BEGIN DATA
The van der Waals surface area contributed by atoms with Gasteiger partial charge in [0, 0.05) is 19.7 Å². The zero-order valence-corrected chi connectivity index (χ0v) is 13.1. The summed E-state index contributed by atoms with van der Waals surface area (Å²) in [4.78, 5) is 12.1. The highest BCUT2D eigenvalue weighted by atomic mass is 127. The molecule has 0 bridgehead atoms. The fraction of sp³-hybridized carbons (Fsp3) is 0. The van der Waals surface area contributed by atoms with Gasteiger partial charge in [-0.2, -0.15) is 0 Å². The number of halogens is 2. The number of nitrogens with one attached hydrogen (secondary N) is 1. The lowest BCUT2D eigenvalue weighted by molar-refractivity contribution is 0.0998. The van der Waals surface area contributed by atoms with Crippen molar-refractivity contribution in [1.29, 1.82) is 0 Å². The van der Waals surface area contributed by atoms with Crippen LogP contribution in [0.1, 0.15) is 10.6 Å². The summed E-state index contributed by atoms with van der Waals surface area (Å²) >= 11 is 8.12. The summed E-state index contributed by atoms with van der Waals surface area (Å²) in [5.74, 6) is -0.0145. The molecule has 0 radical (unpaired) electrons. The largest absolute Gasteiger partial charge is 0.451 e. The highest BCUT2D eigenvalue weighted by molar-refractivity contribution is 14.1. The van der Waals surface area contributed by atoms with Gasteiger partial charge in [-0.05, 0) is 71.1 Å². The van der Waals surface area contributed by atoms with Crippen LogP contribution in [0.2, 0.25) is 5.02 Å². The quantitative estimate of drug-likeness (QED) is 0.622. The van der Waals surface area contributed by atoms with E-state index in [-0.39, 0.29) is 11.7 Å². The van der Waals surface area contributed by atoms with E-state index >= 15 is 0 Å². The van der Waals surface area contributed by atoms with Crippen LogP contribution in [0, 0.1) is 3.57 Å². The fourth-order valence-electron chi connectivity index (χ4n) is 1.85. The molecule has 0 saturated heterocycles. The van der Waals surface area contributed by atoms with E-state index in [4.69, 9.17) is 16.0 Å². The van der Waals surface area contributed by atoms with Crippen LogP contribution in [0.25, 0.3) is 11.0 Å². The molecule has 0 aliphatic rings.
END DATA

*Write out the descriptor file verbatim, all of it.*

The van der Waals surface area contributed by atoms with Gasteiger partial charge in [0, 0.05) is 19.7 Å². The zero-order valence-corrected chi connectivity index (χ0v) is 13.1. The summed E-state index contributed by atoms with van der Waals surface area (Å²) in [4.78, 5) is 12.1. The highest BCUT2D eigenvalue weighted by atomic mass is 127. The molecule has 0 bridgehead atoms. The fraction of sp³-hybridized carbons (Fsp3) is 0. The van der Waals surface area contributed by atoms with Gasteiger partial charge in [-0.2, -0.15) is 0 Å². The number of halogens is 2. The number of nitrogens with one attached hydrogen (secondary N) is 1. The lowest BCUT2D eigenvalue weighted by molar-refractivity contribution is 0.0998. The van der Waals surface area contributed by atoms with Crippen molar-refractivity contribution in [1.29, 1.82) is 0 Å². The van der Waals surface area contributed by atoms with Crippen LogP contribution in [0.1, 0.15) is 10.6 Å². The summed E-state index contributed by atoms with van der Waals surface area (Å²) >= 11 is 8.12. The summed E-state index contributed by atoms with van der Waals surface area (Å²) in [5.74, 6) is -0.0145. The molecule has 0 radical (unpaired) electrons. The largest absolute Gasteiger partial charge is 0.451 e. The highest BCUT2D eigenvalue weighted by molar-refractivity contribution is 14.1. The van der Waals surface area contributed by atoms with Gasteiger partial charge in [-0.05, 0) is 71.1 Å². The van der Waals surface area contributed by atoms with Crippen LogP contribution in [0.2, 0.25) is 5.02 Å². The quantitative estimate of drug-likeness (QED) is 0.622. The van der Waals surface area contributed by atoms with E-state index in [-0.39, 0.29) is 11.7 Å². The van der Waals surface area contributed by atoms with E-state index >= 15 is 0 Å². The van der Waals surface area contributed by atoms with Crippen LogP contribution in [0, 0.1) is 3.57 Å². The fourth-order valence-electron chi connectivity index (χ4n) is 1.85. The molecule has 0 saturated heterocycles. The van der Waals surface area contributed by atoms with E-state index in [4.69, 9.17) is 16.0 Å². The van der Waals surface area contributed by atoms with Crippen LogP contribution in [0.25, 0.3) is 11.0 Å². The molecule has 0 aliphatic rings.